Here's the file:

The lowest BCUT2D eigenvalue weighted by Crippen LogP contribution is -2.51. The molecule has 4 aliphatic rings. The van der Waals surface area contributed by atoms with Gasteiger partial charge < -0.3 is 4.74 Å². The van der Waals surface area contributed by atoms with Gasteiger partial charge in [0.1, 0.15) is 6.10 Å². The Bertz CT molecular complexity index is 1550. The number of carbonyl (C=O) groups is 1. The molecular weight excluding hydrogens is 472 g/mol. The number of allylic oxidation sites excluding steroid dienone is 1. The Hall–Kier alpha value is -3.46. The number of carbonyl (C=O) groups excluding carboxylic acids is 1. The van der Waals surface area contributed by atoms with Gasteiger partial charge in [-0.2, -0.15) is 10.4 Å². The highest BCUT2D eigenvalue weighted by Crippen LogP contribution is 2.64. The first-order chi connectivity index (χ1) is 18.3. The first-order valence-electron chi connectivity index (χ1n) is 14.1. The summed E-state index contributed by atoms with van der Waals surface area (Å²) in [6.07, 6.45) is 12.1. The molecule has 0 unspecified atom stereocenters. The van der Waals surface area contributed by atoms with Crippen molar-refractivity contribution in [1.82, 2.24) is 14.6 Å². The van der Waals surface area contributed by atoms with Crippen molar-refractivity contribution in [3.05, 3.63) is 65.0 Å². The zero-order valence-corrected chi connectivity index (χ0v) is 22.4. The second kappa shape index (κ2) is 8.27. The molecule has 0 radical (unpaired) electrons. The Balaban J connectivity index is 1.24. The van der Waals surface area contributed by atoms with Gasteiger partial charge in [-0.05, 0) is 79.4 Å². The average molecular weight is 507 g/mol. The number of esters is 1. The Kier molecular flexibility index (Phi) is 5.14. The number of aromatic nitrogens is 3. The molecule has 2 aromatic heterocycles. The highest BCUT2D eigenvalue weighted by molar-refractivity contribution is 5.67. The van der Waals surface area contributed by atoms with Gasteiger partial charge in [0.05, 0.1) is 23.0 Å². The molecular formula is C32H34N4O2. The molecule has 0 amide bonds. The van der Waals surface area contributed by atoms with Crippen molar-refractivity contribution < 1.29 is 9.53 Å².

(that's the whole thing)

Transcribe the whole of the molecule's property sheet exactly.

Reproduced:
The lowest BCUT2D eigenvalue weighted by Crippen LogP contribution is -2.51. The molecule has 4 aliphatic rings. The van der Waals surface area contributed by atoms with Gasteiger partial charge < -0.3 is 4.74 Å². The van der Waals surface area contributed by atoms with Gasteiger partial charge in [0.1, 0.15) is 6.10 Å². The Bertz CT molecular complexity index is 1550. The number of carbonyl (C=O) groups is 1. The molecular weight excluding hydrogens is 472 g/mol. The number of allylic oxidation sites excluding steroid dienone is 1. The Hall–Kier alpha value is -3.46. The number of carbonyl (C=O) groups excluding carboxylic acids is 1. The van der Waals surface area contributed by atoms with Gasteiger partial charge in [-0.2, -0.15) is 10.4 Å². The highest BCUT2D eigenvalue weighted by Crippen LogP contribution is 2.64. The first-order chi connectivity index (χ1) is 18.3. The first-order valence-electron chi connectivity index (χ1n) is 14.1. The summed E-state index contributed by atoms with van der Waals surface area (Å²) in [6.07, 6.45) is 12.1. The molecule has 0 unspecified atom stereocenters. The van der Waals surface area contributed by atoms with Crippen molar-refractivity contribution in [1.82, 2.24) is 14.6 Å². The van der Waals surface area contributed by atoms with Crippen molar-refractivity contribution in [3.05, 3.63) is 65.0 Å². The zero-order valence-corrected chi connectivity index (χ0v) is 22.4. The second kappa shape index (κ2) is 8.27. The molecule has 0 radical (unpaired) electrons. The Balaban J connectivity index is 1.24. The van der Waals surface area contributed by atoms with Gasteiger partial charge in [-0.05, 0) is 79.4 Å². The average molecular weight is 507 g/mol. The number of esters is 1. The Kier molecular flexibility index (Phi) is 5.14. The number of aromatic nitrogens is 3. The molecule has 2 aromatic heterocycles. The highest BCUT2D eigenvalue weighted by molar-refractivity contribution is 5.67. The van der Waals surface area contributed by atoms with Gasteiger partial charge in [0.05, 0.1) is 23.0 Å². The molecular formula is C32H34N4O2. The molecule has 0 amide bonds. The van der Waals surface area contributed by atoms with Crippen molar-refractivity contribution < 1.29 is 9.53 Å².